Date of Award
Doctor of Philosophy
Michael W. Berry
Ramin Homayouni, Jens Gregor, Michael Thomason
Understanding functional gene relationships is a challenging problem for biological applications. High-throughput technologies such as DNA microarrays have inundated biologists with a wealth of information, however, processing that information remains problematic. To help with this problem, researchers have begun applying text mining techniques to the biological literature. This work extends previous work based on Latent Semantic Indexing (LSI) by examining Nonnegative Matrix Factorization (NMF). Whereas LSI incorporates the singular value decomposition (SVD) to approximate data in a dense, mixed-sign space, NMF produces a parts-based factorization that is directly interpretable. This space can, in theory, be used to augment existing ontologies and annotations by identifying themes within the literature. Of course, performing NMF does not come without a price—namely, the large number of parameters. This work attempts to analyze the effects of some of the NMF parameters on both convergence and labeling accuracy. Since there is a dearth of automated label evaluation techniques as well as “gold standard” hierarchies, a method to produce “correct” trees is proposed as well as a technique to label trees and to evaluate those labels.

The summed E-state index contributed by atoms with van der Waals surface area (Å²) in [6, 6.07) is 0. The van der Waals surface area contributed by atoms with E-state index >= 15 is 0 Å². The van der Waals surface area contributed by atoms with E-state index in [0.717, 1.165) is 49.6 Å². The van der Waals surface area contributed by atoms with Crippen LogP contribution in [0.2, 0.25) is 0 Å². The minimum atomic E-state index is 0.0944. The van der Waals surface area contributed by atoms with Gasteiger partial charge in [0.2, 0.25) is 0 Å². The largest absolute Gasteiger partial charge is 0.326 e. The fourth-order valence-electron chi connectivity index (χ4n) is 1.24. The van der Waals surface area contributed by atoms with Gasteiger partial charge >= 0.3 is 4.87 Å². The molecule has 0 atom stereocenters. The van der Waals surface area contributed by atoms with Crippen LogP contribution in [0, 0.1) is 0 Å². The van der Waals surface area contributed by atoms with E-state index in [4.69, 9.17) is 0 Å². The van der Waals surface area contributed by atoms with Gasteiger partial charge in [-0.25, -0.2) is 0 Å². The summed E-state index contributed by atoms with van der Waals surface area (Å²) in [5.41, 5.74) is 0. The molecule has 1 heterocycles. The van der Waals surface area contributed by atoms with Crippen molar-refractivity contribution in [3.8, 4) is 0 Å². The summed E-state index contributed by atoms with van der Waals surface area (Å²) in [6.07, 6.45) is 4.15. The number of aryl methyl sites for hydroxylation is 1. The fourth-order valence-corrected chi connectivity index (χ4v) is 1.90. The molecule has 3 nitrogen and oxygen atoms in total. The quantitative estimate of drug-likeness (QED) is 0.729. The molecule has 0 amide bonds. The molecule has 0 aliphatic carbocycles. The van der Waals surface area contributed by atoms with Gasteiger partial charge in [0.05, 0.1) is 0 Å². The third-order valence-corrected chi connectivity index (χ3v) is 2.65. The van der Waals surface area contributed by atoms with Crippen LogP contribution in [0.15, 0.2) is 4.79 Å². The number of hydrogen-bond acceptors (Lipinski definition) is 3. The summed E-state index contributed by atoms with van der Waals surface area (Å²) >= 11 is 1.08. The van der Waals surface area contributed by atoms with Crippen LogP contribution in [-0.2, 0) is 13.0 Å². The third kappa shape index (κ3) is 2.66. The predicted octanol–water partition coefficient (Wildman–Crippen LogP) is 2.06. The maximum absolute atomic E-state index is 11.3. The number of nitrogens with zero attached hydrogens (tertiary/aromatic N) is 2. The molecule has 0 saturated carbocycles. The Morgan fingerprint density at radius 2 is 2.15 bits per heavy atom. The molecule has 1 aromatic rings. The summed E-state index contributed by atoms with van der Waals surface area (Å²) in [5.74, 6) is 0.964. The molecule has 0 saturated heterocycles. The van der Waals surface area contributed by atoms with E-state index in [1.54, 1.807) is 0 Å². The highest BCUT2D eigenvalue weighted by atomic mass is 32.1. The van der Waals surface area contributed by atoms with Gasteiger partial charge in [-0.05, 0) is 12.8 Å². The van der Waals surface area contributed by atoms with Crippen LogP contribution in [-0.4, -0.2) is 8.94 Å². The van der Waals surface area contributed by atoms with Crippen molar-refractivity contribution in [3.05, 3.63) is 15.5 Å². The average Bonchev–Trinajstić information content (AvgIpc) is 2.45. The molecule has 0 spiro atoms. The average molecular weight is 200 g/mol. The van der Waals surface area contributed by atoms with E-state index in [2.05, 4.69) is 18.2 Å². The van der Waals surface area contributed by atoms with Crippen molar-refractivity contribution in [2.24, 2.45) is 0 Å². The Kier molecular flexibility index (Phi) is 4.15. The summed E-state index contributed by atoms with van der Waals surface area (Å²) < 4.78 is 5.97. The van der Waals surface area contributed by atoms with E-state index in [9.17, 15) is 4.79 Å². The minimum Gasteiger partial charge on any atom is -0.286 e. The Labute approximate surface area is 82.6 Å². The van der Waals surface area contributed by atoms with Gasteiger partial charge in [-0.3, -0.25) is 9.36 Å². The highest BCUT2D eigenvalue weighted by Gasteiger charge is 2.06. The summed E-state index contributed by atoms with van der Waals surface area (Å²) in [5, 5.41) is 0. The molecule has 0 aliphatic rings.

Heinrich, Kevin Erich, "Automated Gene Classification using Nonnegative Matrix Factorization on Biomedical Literature. " PhD diss., University of Tennessee, 2007.